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When shopping for a new home, you might find property listings that say residents are responsible for paying fees to a homeowners association (HOA)—but what does this mean?
HOA fees are paid by people who reside in a condo building, townhome or single-family home that's in a community managed by a homeowners association. This money is used to maintain common property spaces and other shared amenities such as streets and plumbing within the neighborhood.
How Do Homeowners Association Fees Work?
An HOA is a legal entity that manages the care of the communal spaces in a neighborhood or building. The HOA also enforces community rules, such as where you can park, how you must maintain your home's appearance and hours when loud noise is restricted. HOAs are typically run by a board of directors that's elected by homeowners in the community.
Residents who live in a neighborhood or building with a homeowners association could be required to pay mandatory HOA fees (sometimes called HOA dues) monthly or quarterly.
A portion of this payment may go into an operational expenses account to cover the upkeep of common areas and to pay for services like pest control, neighborhood security or snow removal. The second portion of member payments may go into a reserve account that acts as a savings account the HOA draws from for emergency repairs or expenses.
On top of the regular monthly fees, if a resident breaks a rule—like painting their home a color that's not approved or leaving trash in the wrong area—the HOA may charge fines. However, some states set limits on the fine amounts that an HOA can charge, and often you'll get a warning before you're hit with an extra fee.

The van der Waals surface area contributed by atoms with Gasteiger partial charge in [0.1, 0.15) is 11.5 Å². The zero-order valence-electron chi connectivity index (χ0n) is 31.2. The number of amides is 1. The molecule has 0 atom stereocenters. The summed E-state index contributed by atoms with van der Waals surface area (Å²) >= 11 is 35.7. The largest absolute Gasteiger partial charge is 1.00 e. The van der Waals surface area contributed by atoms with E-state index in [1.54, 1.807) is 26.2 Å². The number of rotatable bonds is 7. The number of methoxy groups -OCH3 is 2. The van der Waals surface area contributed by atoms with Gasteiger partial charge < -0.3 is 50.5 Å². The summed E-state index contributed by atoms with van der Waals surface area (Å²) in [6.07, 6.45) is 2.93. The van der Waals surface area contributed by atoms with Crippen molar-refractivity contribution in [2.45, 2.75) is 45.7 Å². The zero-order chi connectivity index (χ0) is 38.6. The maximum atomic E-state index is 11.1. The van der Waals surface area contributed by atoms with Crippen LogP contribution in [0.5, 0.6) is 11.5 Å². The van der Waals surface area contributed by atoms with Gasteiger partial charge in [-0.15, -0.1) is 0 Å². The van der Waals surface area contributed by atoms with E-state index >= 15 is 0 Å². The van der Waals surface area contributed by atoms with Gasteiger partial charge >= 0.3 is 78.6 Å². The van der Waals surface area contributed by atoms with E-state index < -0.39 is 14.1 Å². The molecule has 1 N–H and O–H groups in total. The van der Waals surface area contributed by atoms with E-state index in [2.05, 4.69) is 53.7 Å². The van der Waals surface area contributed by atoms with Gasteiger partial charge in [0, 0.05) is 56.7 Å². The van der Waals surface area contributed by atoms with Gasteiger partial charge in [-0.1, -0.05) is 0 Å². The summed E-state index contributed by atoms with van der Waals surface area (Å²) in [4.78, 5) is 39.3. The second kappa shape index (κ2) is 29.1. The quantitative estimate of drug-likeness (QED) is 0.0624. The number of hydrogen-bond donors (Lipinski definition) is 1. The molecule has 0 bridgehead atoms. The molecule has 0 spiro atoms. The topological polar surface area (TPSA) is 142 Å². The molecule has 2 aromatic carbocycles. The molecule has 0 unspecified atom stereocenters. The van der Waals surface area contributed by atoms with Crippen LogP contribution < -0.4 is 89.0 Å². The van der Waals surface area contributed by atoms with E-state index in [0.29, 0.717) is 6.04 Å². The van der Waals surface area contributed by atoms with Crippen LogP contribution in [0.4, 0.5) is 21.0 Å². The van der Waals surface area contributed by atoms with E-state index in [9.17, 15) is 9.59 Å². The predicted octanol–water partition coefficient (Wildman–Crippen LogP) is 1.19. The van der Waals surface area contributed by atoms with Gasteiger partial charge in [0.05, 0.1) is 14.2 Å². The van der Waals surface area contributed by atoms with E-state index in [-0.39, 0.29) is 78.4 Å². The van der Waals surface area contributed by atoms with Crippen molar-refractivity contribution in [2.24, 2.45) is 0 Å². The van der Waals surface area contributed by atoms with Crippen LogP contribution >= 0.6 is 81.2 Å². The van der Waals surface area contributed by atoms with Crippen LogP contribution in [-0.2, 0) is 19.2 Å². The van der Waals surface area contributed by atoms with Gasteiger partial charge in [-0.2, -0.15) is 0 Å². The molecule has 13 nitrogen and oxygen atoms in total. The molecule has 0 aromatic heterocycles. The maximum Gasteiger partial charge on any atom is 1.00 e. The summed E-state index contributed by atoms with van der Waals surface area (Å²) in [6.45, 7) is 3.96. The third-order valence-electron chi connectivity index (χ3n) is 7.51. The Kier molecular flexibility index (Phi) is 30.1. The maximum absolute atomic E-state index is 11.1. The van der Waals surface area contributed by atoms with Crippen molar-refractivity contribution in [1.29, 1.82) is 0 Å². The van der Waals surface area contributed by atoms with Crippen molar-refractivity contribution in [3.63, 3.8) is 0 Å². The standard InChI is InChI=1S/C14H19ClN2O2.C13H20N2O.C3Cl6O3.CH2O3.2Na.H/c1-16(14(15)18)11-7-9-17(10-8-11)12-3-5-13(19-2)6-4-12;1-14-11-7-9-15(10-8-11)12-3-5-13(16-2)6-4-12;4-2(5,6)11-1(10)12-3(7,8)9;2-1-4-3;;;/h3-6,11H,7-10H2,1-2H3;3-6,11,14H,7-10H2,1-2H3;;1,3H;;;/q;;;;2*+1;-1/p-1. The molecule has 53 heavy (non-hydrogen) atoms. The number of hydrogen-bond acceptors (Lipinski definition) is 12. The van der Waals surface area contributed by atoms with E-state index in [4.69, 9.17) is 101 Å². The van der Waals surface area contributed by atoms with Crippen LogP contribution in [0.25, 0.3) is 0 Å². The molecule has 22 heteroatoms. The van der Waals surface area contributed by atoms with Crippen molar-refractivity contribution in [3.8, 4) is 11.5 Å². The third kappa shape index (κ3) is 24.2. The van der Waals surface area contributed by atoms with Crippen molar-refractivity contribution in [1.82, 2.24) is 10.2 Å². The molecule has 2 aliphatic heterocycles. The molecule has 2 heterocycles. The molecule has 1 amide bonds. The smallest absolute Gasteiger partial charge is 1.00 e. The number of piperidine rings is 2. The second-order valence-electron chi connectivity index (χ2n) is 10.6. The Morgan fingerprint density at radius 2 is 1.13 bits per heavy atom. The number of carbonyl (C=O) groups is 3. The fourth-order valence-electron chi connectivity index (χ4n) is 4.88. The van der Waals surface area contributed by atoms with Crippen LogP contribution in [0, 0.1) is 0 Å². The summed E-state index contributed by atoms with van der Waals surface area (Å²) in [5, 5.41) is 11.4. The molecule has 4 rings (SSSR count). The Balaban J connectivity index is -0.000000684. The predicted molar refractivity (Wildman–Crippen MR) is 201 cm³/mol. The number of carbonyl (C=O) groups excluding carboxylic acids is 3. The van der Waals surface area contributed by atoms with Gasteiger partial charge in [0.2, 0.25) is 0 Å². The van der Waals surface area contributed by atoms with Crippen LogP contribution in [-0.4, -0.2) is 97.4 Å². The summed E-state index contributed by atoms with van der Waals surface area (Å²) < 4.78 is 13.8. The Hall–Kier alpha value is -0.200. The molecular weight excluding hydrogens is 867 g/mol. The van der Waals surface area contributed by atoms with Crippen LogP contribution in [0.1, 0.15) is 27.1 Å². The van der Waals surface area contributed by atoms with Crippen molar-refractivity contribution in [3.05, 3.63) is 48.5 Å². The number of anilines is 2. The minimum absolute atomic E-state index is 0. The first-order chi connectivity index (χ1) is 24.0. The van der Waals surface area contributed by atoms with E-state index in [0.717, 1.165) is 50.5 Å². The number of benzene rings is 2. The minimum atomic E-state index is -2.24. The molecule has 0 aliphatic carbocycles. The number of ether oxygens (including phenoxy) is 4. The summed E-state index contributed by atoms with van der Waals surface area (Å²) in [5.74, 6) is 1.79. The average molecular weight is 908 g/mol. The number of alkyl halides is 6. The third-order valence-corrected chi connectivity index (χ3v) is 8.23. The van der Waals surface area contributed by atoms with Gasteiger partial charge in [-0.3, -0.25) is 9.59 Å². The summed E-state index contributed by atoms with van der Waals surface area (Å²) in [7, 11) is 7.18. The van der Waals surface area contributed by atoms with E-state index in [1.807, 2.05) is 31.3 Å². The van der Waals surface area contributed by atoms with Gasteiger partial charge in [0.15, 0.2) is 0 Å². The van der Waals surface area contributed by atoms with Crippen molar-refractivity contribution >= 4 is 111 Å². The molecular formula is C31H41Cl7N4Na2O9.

If you're required to pay HOA fees or fines, it's a good idea to keep up with them since not paying could result in the HOA putting a lien against your property or worse—they could foreclose on your home.
How Much Do HOA Fees Cost?
HOA fees can range greatly based on where you live. In some cases, you might pay just a few hundred dollars, while other HOAs might charge over $1,000 per month.
A study of U.S. Census data by Trulia found that two factors which can impact the fee amount are a building's age and the number of units: Newer buildings and properties with fewer units tend to have smaller fees. Single-family houses with fewer bedrooms may also have lower fees.
If you fall in love with a condo or house where HOA dues are required, the mortgage isn't the only cost to consider when calculating home affordability. HOA fees could cause a home that's within your budget to become unaffordable if it means paying a few hundred dollars per month.
How to Lower Your HOA Fees
If HOA fees are high or increasing beyond what you think is necessary to maintain your community, try the following steps to lower HOA fees:
- Join the HOA board. As a member of the HOA board, you may have an influence on the dues charged. Attend meetings to find out the steps for joining. Members generally have to be voted in through an election, so you'll need to find out how to campaign for a spot and when the elections will be held.
- Review the HOA budget. Check each line item of the HOA budget to see if there are any opportunities to reduce costs and pass on the savings to members.
- Negotiate with contractors. Have contractors compete for your business. Shopping around and requesting new bids could help you lower expenses so you and other members can pocket savings.
- Dip into reserves. If your HOA has a surplus of cash reserves, you may be able to persuade the board to use some of the reserves to pay for operational expenses to reduce costs for members.
The Bottom Line
Living in a community overseen by an HOA means you may have to follow rules and pay dues, but this can also come with advantages. The pooled resources used for maintenance could make your neighborhood more attractive and enjoyable to live in.
Before buying a home, consider requesting a history of HOA fees to get a sense of how often they increase. This way you can go into the home purchase with an understanding of what fee hikes to expect and you may even learn of planned increases that you can budget for.